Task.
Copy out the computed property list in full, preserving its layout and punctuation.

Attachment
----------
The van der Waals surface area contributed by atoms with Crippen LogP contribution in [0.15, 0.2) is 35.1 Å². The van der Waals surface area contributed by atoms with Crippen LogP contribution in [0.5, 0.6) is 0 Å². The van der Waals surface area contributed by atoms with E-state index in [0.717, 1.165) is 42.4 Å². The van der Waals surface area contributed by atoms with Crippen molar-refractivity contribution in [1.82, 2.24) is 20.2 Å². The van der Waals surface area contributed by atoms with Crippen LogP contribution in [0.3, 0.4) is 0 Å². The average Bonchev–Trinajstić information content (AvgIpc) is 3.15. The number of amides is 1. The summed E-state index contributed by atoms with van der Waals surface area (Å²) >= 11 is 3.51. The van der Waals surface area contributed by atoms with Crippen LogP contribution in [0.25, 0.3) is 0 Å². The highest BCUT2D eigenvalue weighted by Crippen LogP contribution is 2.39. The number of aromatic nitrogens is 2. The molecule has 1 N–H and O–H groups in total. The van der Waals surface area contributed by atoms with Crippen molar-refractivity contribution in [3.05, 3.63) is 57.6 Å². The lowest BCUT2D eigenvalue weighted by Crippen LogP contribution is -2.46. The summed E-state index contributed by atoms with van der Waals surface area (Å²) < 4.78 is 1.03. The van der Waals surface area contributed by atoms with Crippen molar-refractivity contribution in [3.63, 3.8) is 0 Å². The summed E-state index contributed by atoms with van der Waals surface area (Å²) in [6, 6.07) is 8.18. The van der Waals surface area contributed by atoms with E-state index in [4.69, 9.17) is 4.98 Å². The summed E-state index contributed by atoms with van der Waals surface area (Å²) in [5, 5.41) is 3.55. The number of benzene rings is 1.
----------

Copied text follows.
The van der Waals surface area contributed by atoms with Crippen LogP contribution in [0.15, 0.2) is 35.1 Å². The van der Waals surface area contributed by atoms with Crippen LogP contribution in [0.5, 0.6) is 0 Å². The van der Waals surface area contributed by atoms with E-state index in [0.717, 1.165) is 42.4 Å². The van der Waals surface area contributed by atoms with Crippen molar-refractivity contribution in [1.82, 2.24) is 20.2 Å². The van der Waals surface area contributed by atoms with Crippen LogP contribution in [0.3, 0.4) is 0 Å². The average Bonchev–Trinajstić information content (AvgIpc) is 3.15. The number of amides is 1. The summed E-state index contributed by atoms with van der Waals surface area (Å²) >= 11 is 3.51. The van der Waals surface area contributed by atoms with Crippen LogP contribution in [0.25, 0.3) is 0 Å². The highest BCUT2D eigenvalue weighted by Crippen LogP contribution is 2.39. The number of aromatic nitrogens is 2. The molecule has 1 N–H and O–H groups in total. The van der Waals surface area contributed by atoms with Crippen molar-refractivity contribution in [3.05, 3.63) is 57.6 Å². The lowest BCUT2D eigenvalue weighted by Crippen LogP contribution is -2.46. The summed E-state index contributed by atoms with van der Waals surface area (Å²) < 4.78 is 1.03. The van der Waals surface area contributed by atoms with Crippen molar-refractivity contribution in [3.63, 3.8) is 0 Å². The summed E-state index contributed by atoms with van der Waals surface area (Å²) in [6, 6.07) is 8.18. The van der Waals surface area contributed by atoms with E-state index in [4.69, 9.17) is 4.98 Å². The summed E-state index contributed by atoms with van der Waals surface area (Å²) in [5, 5.41) is 3.55. The number of benzene rings is 1.